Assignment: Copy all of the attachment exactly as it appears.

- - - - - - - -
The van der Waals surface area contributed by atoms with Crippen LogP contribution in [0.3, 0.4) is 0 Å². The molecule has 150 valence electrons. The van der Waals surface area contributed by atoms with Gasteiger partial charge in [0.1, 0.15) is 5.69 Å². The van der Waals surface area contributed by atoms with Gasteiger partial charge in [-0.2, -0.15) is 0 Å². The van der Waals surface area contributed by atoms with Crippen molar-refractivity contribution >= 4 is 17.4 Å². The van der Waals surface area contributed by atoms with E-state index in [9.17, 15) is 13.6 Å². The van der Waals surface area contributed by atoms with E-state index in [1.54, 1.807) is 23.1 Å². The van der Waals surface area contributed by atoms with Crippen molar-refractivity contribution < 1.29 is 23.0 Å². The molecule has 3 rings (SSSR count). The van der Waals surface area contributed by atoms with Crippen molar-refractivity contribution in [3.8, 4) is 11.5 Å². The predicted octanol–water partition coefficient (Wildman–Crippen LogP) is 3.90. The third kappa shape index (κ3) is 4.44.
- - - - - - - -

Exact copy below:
The van der Waals surface area contributed by atoms with Crippen LogP contribution in [0.3, 0.4) is 0 Å². The molecule has 150 valence electrons. The van der Waals surface area contributed by atoms with Gasteiger partial charge in [0.1, 0.15) is 5.69 Å². The van der Waals surface area contributed by atoms with Gasteiger partial charge in [-0.2, -0.15) is 0 Å². The van der Waals surface area contributed by atoms with Crippen molar-refractivity contribution >= 4 is 17.4 Å². The van der Waals surface area contributed by atoms with E-state index in [9.17, 15) is 13.6 Å². The van der Waals surface area contributed by atoms with E-state index in [1.54, 1.807) is 23.1 Å². The van der Waals surface area contributed by atoms with Crippen molar-refractivity contribution < 1.29 is 23.0 Å². The molecule has 3 rings (SSSR count). The van der Waals surface area contributed by atoms with Crippen molar-refractivity contribution in [3.8, 4) is 11.5 Å². The predicted octanol–water partition coefficient (Wildman–Crippen LogP) is 3.90. The third kappa shape index (κ3) is 4.44.